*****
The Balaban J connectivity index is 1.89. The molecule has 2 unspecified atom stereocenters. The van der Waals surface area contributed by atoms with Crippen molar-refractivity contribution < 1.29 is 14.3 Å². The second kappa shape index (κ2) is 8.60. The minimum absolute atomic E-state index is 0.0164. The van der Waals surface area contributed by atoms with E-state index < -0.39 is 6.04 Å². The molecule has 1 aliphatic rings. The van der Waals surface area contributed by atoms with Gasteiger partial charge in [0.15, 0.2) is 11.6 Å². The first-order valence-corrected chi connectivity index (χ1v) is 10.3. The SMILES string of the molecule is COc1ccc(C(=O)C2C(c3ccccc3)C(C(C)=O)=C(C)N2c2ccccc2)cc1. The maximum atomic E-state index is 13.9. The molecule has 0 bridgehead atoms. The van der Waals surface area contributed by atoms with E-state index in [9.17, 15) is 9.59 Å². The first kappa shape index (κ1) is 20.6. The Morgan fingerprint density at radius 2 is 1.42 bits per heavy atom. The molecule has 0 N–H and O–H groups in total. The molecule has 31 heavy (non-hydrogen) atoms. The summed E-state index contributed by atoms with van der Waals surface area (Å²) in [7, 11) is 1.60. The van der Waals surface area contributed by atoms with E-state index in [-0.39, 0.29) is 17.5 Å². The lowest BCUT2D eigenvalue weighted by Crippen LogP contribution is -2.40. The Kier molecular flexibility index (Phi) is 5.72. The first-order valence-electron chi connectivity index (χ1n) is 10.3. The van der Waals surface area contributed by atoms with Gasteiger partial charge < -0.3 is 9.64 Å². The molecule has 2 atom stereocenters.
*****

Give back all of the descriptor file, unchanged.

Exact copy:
The Balaban J connectivity index is 1.89. The molecule has 2 unspecified atom stereocenters. The van der Waals surface area contributed by atoms with Crippen molar-refractivity contribution < 1.29 is 14.3 Å². The second kappa shape index (κ2) is 8.60. The minimum absolute atomic E-state index is 0.0164. The van der Waals surface area contributed by atoms with E-state index < -0.39 is 6.04 Å². The molecule has 1 aliphatic rings. The van der Waals surface area contributed by atoms with Gasteiger partial charge in [0.15, 0.2) is 11.6 Å². The first-order valence-corrected chi connectivity index (χ1v) is 10.3. The SMILES string of the molecule is COc1ccc(C(=O)C2C(c3ccccc3)C(C(C)=O)=C(C)N2c2ccccc2)cc1. The maximum atomic E-state index is 13.9. The molecule has 0 bridgehead atoms. The van der Waals surface area contributed by atoms with E-state index in [9.17, 15) is 9.59 Å². The first kappa shape index (κ1) is 20.6. The Morgan fingerprint density at radius 2 is 1.42 bits per heavy atom. The molecule has 0 N–H and O–H groups in total. The molecule has 31 heavy (non-hydrogen) atoms. The summed E-state index contributed by atoms with van der Waals surface area (Å²) in [7, 11) is 1.60. The van der Waals surface area contributed by atoms with E-state index in [-0.39, 0.29) is 17.5 Å². The lowest BCUT2D eigenvalue weighted by Crippen LogP contribution is -2.40. The Kier molecular flexibility index (Phi) is 5.72. The first-order valence-electron chi connectivity index (χ1n) is 10.3. The van der Waals surface area contributed by atoms with Gasteiger partial charge < -0.3 is 9.64 Å². The molecule has 2 atom stereocenters.